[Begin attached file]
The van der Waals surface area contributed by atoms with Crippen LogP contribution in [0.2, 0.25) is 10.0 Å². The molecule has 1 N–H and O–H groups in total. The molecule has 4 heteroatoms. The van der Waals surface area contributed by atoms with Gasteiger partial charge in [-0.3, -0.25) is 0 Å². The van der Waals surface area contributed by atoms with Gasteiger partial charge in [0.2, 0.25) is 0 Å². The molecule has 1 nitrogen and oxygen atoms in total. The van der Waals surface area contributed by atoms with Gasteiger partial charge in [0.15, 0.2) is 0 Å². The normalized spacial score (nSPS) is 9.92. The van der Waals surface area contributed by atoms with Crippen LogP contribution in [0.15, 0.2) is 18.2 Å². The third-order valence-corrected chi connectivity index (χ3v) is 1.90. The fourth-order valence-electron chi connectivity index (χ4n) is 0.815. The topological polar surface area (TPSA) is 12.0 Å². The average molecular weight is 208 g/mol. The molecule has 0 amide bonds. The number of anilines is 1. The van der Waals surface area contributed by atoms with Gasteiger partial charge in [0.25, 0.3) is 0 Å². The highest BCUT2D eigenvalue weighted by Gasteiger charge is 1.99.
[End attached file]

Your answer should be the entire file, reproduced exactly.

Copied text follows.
The van der Waals surface area contributed by atoms with Crippen LogP contribution in [0.2, 0.25) is 10.0 Å². The molecule has 1 N–H and O–H groups in total. The molecule has 4 heteroatoms. The van der Waals surface area contributed by atoms with Gasteiger partial charge in [-0.3, -0.25) is 0 Å². The van der Waals surface area contributed by atoms with Gasteiger partial charge in [0.2, 0.25) is 0 Å². The molecule has 1 nitrogen and oxygen atoms in total. The van der Waals surface area contributed by atoms with Gasteiger partial charge in [0.15, 0.2) is 0 Å². The normalized spacial score (nSPS) is 9.92. The van der Waals surface area contributed by atoms with Crippen LogP contribution in [0.15, 0.2) is 18.2 Å². The third-order valence-corrected chi connectivity index (χ3v) is 1.90. The fourth-order valence-electron chi connectivity index (χ4n) is 0.815. The topological polar surface area (TPSA) is 12.0 Å². The average molecular weight is 208 g/mol. The molecule has 0 amide bonds. The number of anilines is 1. The van der Waals surface area contributed by atoms with Gasteiger partial charge in [0.25, 0.3) is 0 Å². The highest BCUT2D eigenvalue weighted by Gasteiger charge is 1.99.